Following her almost-side-project Lullabies album (which we talked to her about here), Spyglass is the first record Oates has recorded while working closely with new band member Chris Sarjeant – a talented guitarist and songwriter in his own right. Nowhere is his influence felt more keenly than on the superb title track – a dreamy, relaxed piece that belies the melancholy nature of its subject matter (classic Jackie Oates, in other words). The song relates to the tokens attached to children abandoned to The London Foundling Hospital – the first home in Britain set up for their care, in 1739. Between them, Sarjeant and Oates ensure the matter is dealt with surely and sensitively.
Oates again proves canny with her choice of collaborators. As well as Sarjeant (whose guitar work on final track Banks of the Bann is simply exquisite), the album is peppered with distinctive banjo from Jack Rutter and Ben Walker (of ‘Josienne Clarke and’ fame) – “domestic ballad” John Blunt makes a sharp opener – plus stirring contributions from Nick Hart on boxes and hammer dulcimer, flute from Calum Stewart, and guitar and piano from Oates’ brother Jim Moray.
Having rearranged The Sugarcubes’ Birthday on her Hyperboreans album of 2009, Oates repeats the modern-ish pop song trick here, this time reconstructing The Sundays’ Can’t Be Sure. It sounds like it was always a folk song, with an appealing homespun honesty to its lyrics: “England my country / the home of the free / such miserable weather”. There’s an orchestral outro courtesy of composer Joe Duddell, surprisingly dense (but not unwelcomely so) on an album that’s otherwise comprised of light touches.
Oates remains a seemingly effortless interpreter of traditional song, and her choice of trad tracks here will delight folkies: There’s a sprightly, confident Doffing Mistress and Cornish song Robbers’ Retreat – one of many from Oates’ beloved Westcountry – comes with a lively handclap backing and an irresistible chorus. It’s surely a future live singalong favourite, and one that makes a life of crime seem strangely appealing. The Halsway Carol runs it close for catchiness, with an almost chant-like quality to its delivery. A raucously joyful version of Hail! Hail! The First of May, by Dave Webber, perhaps makes this, pound-for-pound, Oates’ most cheerful album yet.
And yet… if Oates is at home with traditional material, she’s positively tucked up in bed with melancholia. Spyglass features a beautifully sad, absorbing version of Take This Letter to My Mother, while The Yellow Bittern, based on an Irish poem in which a man is struck with the significance of the death of one of the titular birds, is simply heartbreaking, despite its ostensibly positive message.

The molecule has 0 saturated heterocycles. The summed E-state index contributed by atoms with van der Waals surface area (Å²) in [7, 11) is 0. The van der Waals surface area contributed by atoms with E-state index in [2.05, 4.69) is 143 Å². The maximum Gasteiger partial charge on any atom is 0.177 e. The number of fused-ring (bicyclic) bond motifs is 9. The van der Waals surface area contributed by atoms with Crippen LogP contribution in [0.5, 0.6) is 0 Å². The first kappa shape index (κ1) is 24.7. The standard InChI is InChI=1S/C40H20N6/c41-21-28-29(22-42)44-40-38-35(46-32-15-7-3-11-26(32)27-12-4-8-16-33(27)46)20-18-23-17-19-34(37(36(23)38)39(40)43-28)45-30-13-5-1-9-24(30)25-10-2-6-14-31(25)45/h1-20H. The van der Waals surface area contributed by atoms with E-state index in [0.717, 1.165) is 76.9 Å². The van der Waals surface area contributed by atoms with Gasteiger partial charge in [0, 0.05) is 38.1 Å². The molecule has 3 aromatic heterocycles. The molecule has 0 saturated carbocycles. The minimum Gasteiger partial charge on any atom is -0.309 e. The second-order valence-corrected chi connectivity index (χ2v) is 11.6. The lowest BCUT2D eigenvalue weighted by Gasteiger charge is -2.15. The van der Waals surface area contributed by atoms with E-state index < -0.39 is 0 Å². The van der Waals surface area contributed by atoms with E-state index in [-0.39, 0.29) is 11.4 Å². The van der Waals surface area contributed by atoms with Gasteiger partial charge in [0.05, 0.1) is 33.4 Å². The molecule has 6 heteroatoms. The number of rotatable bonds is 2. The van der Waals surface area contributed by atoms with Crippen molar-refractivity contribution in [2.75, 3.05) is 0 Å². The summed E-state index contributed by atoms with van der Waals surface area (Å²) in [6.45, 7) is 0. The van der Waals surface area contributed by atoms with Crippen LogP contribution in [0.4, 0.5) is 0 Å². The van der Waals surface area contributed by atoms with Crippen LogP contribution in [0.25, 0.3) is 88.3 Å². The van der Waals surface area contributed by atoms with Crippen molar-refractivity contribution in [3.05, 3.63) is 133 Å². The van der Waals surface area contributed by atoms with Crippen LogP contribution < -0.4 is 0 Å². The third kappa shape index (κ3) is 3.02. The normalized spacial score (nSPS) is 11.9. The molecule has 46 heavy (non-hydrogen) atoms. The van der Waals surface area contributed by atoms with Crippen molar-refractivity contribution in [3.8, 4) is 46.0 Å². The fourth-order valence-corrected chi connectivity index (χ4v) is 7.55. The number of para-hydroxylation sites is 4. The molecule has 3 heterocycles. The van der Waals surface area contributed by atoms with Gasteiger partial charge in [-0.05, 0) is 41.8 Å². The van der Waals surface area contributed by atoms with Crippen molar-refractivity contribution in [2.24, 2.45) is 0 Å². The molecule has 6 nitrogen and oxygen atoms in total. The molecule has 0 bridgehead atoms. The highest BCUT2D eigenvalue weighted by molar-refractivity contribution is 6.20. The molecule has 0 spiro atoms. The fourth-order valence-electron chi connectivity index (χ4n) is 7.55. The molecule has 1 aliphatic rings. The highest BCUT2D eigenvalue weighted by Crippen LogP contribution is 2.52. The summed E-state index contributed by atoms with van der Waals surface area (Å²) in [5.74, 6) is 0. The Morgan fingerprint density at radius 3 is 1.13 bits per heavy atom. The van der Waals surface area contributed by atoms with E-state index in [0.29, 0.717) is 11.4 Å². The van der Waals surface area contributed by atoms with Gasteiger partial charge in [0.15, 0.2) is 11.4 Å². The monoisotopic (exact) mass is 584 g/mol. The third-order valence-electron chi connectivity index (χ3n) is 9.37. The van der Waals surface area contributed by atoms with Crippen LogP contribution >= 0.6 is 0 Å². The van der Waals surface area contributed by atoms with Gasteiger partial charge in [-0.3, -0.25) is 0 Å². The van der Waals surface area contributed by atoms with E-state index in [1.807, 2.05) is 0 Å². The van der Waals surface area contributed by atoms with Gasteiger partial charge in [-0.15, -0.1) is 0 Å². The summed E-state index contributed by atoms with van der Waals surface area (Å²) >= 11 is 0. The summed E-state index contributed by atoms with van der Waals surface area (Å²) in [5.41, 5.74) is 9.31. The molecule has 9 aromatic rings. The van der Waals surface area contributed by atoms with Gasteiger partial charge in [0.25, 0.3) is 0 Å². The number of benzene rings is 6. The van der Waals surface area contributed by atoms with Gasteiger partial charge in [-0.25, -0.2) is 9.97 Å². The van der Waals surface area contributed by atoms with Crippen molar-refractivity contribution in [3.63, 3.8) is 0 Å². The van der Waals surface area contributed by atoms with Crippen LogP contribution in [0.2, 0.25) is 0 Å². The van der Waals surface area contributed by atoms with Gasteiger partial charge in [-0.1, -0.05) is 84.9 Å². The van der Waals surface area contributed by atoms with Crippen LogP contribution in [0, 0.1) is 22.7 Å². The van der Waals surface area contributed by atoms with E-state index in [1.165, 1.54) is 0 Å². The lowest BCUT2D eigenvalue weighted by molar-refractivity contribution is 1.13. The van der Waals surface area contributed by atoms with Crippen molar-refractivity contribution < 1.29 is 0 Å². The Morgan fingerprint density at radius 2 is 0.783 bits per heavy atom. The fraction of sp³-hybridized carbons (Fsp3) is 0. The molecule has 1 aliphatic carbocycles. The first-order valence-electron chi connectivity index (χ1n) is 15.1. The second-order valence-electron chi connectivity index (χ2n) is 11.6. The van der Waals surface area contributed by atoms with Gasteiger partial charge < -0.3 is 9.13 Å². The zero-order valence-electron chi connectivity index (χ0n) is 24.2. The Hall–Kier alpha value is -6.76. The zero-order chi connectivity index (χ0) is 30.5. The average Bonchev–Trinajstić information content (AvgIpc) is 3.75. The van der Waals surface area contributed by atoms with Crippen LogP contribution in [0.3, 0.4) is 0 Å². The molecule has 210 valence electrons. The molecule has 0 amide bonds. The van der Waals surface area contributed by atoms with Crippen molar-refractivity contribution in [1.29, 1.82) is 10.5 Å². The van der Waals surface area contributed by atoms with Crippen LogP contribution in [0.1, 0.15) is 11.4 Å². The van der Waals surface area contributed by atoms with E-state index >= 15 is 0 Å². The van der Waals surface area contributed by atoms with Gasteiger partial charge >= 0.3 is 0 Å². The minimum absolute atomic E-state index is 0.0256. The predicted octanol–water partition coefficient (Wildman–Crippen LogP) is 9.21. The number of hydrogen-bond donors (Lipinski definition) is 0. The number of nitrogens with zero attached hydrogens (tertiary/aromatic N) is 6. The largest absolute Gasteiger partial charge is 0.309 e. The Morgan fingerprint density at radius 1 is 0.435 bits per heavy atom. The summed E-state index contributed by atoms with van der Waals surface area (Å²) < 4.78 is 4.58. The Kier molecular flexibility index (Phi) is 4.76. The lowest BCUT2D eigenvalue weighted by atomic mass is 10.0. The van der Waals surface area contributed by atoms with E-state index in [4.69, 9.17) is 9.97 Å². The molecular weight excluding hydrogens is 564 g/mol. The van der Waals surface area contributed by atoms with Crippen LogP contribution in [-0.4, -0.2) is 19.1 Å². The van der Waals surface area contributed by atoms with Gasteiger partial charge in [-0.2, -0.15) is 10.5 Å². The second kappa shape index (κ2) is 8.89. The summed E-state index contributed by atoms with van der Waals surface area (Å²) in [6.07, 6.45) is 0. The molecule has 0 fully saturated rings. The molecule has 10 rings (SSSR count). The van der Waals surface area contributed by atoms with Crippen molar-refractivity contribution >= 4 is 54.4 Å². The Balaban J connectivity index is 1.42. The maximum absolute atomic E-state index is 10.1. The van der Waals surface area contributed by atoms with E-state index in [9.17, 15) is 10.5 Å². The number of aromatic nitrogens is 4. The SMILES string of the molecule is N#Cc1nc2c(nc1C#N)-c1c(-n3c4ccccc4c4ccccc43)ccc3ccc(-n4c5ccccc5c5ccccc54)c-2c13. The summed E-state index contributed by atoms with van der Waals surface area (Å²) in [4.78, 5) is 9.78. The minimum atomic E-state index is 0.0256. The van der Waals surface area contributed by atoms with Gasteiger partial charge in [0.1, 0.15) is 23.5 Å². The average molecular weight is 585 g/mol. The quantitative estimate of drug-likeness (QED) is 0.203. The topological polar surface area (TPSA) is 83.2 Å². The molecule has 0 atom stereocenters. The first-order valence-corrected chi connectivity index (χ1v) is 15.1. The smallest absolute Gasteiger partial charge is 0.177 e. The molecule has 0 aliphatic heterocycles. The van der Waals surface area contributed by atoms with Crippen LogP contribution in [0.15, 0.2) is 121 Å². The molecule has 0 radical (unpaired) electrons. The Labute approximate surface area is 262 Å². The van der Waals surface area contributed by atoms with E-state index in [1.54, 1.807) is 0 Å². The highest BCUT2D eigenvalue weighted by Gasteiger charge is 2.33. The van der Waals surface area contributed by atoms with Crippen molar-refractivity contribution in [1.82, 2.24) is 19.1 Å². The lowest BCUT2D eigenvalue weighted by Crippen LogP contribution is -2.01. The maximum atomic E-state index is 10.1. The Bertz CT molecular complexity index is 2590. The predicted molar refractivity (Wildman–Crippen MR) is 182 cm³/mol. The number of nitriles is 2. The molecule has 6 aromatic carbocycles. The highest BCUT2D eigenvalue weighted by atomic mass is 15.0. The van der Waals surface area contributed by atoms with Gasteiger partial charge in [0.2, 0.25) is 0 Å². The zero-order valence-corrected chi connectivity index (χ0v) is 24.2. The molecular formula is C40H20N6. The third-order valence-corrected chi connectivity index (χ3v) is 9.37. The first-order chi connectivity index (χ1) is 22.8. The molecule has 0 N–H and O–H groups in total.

Cheerful, melancholy, complex, personal… The Spyglass & The Herringbone is all these things: a multi-layered, thoughtful and beautifully made album. Here’s to the next six!
The Spyglass & The Herringbone is out on April 27 on ECC Records
He seemed to spring from nowhere, but Sam Lee’s debut album Ground of Its Own was an unqualified success. Lee’s sincere, passionate and no-guitars-allowed approach to songs learned first-hand from gypsy singers saw him pick up a host of awards within the folk world, and even land a nomination for the high-profile Mercury Prize.
So, how do you follow that? Lee’s answer is to get his mates involved. His second album, The Fade in Time, is recorded in collaboration with his band of ‘Friends’ – Francesca Ter-Berg (cello), Jonah Brody (koto and ukulele), Steve Chadwick (trumpet), Josh Green (percussion), Flora Curzon (violin) and Jon Whitten (dulcimer). The group have added further depth and texture to Lee’s still-distinctive sound.
The Fade in Time is a touch funkier than its predecessor, without losing any of the first album’s finely crafted feel. Percussion plays a greater part, as is immediately evident from pulsing, exotic opener Johnny O’ the Brine, a magical hunting song augmented by brassy rasps and birdsong (the latter a recurring motif). Drums add uncertainty and mystery to Bonny Bunch of Roses, and cymbals a certain jazzy adventure to the magnificently urgent Blackbird (see video, below).
But it’s not all hands-in-the-air stuff. Airdog captures the strangely moving atmosphere of Ground of Its Own’s Tan Yard Side, but instead of a love song, it’s applied to the story of a man hunting with his dog, forcing a hare to “squeal murder”. There’s a similar peace and stillness to The Moon Shone on my Bed Last Night, the last song taught to Lee by his mentor, Stanley Robertson.
Elsewhere, the strings are exceptional – witness the tumult of Mourlough Maggie or the ebb, flow and astonishing climax of Willie-O. Lee’s voice remains wonderfully engaged: every phrase considered but not overthought, as his sensitive performance on album finale The Moss House proves. And that’s before you mention the mini choir adding a quietly beautiful outro to Lord Gregory (and a noisily beautiful one to Lovely Molly).
In between tracks, meanwhile, singers discuss and sing snatches of songs, adding context and a feeling of timelessness. It all adds up to something quite magical: familiar songs thoughtfully, wildly, lovingly arranged. If Ground of Its Own was a success, The Fade in Time deserves to go stratospheric…